(2) Visit Daegu online mentoring or Gyeongbuk multicultural mentoring home page
(3) Online mentoring guide → recruit mentor write → application and letter of self-introduction
Qualifications for applying to the mentoring system
(1) Students must be currently enrolled at Yeungnam University (students on a leave of absence and postgraduate students cannot apply)/ there are no restrictions regarding year or major
(2) Duplicate applications for work scholarship students cannot be accepted in the same semester
(3) You cannot apply if your GPA is 2.0 or less in the previous semester (inclusion F)
Mentors are given qualifications for online and offline work. Online mentoring deals with e-learning and life consultations. Offline mentoring deals with emotional support for children and can include home visits, camps, and field trips. Mentors are paid 8,000 won an hour through a scholarship and they can receive a certificate of recognition for their work. Mentors are required to work at least 40 hours per semester.
Q) Why did you decide to participate in the online-mentoring system?
A) I participated in the mentoring system because an upperclassman in my major recommended it to me.
Q) What activities did you participate in while working as a mentor?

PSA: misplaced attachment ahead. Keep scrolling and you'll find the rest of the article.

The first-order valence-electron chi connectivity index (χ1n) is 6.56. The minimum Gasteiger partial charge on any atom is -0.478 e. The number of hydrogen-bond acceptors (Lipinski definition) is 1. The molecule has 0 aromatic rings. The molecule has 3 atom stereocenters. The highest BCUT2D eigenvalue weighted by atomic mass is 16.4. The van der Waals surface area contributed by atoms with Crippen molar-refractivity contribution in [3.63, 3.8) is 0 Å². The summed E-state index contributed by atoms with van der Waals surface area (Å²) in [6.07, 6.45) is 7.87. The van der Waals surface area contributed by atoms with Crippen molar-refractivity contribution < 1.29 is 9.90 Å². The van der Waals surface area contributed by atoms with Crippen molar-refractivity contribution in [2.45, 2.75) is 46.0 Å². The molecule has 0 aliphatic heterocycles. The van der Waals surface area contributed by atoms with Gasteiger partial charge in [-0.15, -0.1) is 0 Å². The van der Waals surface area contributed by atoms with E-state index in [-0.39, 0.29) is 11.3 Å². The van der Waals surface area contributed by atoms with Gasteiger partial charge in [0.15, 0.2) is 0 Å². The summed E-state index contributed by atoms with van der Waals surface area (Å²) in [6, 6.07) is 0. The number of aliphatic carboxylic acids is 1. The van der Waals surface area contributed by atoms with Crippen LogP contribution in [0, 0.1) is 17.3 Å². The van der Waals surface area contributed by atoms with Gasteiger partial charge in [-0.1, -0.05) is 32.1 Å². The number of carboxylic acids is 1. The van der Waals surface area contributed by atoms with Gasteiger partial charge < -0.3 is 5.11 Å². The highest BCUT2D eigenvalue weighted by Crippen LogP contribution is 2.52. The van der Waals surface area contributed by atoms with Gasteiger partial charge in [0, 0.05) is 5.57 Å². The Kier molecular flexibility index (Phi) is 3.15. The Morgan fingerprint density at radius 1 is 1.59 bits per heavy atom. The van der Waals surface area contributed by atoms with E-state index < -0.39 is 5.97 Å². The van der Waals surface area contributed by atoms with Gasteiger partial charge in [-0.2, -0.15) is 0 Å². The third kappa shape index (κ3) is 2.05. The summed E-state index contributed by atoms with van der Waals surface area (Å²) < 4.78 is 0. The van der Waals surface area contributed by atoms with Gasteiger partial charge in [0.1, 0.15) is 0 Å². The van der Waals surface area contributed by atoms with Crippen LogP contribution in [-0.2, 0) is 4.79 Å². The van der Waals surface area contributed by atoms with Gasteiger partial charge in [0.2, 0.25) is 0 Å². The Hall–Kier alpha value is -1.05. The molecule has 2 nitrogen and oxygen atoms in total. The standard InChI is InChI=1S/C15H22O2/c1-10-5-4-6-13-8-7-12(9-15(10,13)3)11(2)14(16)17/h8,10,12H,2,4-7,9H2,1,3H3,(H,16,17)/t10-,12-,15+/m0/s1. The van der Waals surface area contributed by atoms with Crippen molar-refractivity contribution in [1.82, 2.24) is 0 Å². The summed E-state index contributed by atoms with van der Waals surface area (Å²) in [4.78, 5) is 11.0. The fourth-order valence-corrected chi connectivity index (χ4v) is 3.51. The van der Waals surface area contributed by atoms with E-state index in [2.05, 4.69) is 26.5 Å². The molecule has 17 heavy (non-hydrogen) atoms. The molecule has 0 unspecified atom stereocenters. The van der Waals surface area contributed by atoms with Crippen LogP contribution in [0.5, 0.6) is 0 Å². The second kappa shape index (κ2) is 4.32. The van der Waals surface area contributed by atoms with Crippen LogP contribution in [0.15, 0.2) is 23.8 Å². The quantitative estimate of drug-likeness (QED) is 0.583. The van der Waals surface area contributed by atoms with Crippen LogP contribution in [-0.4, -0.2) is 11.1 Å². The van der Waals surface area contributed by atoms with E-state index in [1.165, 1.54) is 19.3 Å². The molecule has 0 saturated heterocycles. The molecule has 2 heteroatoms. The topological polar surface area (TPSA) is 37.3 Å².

A) First, we visited the homes of multicultural families. I learned about their living conditions and daily lives through these home visits. I was a mentor to a third grade student, and I came to realize she was mostly worried about fitting in and not as much about academics.
Q) Did you feel like there was a significant difference between your mentee and general Korean children?
A) I did not notice a difference at all. Like other third graders, she was bright and lovely.
Q) How has your thinking about multicultural families changed after your mentoring?
A) I thought children from multicultural families were different from most Koreans at first. However, my mentoring experience changed my mind. Multicultural families have happy home lives like us. I found multicultural families just as normal as any Korean family; the only difference is that the parents of these families come from different places.
Q) What do you want to say to university students who are not interested in multicultural families?
A) University students who are not interested in the condition of multicultural families are not necessarily bad people. However, I think the future of children from multicultural families can be very promising if we understand and respect them. I ask for other students’ interest and help for these children.
If current trends continue, one in five children in Korea will come from multicultural families by 2020. This means Korea will no longer be a homogeneous country but a truly multicultural nation, which means there need to be more policies to promote self-sufficiency for these families in the near future. The Korean government must adjust Korean society to be more open to multicultural families. We must start thinking of them as Koreans.